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By Alex Ruoff
Feb. 25 --A trio of federal agencies will publish by the end of March a long-awaited draft proposal for how health information technology tools, such as electronic health records and mobile medical applications, should be regulated in the future.
“We are shooting really hard to get the [draft guidance] out by the end of March. That's our goal internally,” Bakul Patel, director of the FDA's Center for Devices and Radiological Health, said Feb. 25 at the Healthcare Information and Management Systems Society (HIMSS) annual conference in Orlando, Fla.
The FDA, the Office of the National Coordinator for Health IT and the Federal Communications Commission were charged by Congress in the Food and Drug Administration Safety and Innovation Act with developing the guidance.
Even after the draft guidance is published, federal advisory workgroups and the FDA will continue to work on ideas for improving the interoperability of health IT systems and how a lack of interoperability among systems could influence patient safety, Patel said.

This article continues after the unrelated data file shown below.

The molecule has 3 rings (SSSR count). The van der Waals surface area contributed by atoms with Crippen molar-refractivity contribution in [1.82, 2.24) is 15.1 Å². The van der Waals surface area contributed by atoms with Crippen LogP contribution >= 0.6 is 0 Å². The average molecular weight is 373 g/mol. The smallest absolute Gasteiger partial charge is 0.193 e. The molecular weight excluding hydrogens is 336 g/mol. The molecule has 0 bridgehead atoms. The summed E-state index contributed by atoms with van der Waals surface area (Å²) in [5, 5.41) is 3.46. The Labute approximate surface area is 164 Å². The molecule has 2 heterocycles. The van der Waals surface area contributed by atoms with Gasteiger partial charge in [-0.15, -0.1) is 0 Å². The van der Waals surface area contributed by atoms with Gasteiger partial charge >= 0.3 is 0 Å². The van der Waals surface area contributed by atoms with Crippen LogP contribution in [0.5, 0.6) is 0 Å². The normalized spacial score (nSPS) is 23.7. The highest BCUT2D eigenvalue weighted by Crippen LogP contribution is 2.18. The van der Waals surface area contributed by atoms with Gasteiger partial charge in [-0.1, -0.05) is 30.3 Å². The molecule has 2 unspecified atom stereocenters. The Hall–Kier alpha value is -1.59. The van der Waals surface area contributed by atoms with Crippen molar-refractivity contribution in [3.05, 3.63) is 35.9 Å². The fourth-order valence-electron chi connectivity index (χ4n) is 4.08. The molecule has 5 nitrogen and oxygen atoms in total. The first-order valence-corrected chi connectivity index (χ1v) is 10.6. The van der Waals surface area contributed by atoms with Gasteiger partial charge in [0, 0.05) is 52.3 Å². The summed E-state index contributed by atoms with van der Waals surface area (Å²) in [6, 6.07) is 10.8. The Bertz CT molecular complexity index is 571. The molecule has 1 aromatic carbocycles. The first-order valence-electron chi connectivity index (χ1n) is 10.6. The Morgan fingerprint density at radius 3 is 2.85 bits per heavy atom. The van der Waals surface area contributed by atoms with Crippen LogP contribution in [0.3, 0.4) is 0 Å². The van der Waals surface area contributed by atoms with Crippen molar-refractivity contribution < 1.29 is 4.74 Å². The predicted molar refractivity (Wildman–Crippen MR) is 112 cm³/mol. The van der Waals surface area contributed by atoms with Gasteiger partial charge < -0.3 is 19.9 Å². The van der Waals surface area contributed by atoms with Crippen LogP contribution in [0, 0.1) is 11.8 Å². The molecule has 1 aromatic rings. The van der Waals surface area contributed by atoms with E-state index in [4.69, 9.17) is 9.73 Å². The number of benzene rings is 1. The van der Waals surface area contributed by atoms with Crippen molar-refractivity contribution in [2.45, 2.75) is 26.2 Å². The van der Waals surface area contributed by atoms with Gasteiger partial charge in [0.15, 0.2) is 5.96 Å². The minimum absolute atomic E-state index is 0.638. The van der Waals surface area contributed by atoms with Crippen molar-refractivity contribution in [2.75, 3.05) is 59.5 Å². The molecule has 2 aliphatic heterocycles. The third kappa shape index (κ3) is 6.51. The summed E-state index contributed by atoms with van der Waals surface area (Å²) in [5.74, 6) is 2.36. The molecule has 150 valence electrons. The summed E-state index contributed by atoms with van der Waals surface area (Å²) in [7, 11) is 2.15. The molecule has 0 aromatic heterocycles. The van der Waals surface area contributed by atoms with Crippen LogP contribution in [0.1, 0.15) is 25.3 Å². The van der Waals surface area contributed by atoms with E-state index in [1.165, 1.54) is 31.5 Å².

The draft guidance “is by no means a final word, it's the beginning of the conversation,” Patel said.
Jodi Daniel, director of the ONC's Office of Policy and Planning, said her agency and the FDA will continue to explore the safety issues around the use of clinical decision support (CDS) tools by health-care providers.
“CDS needs more discussion,” she said.
Daniel and Patel said they could not discuss details of the soon-to-be-released draft guidance. However, Daniel said the document “focuses on functionality.”
“We're thinking in terms of functionality. What an EHR is is different depending on who you're talking to or what part of the technology you focus on,” she said. “We're looking at the difference from a functionality perspective, we're saying an EHR or CDS is defined by its function.”
To contact the reporter on this story: Alex Ruoff in Washington at firstname.lastname@example.org
To contact the editor responsible for this story: Kendra Casey Plank at email@example.com
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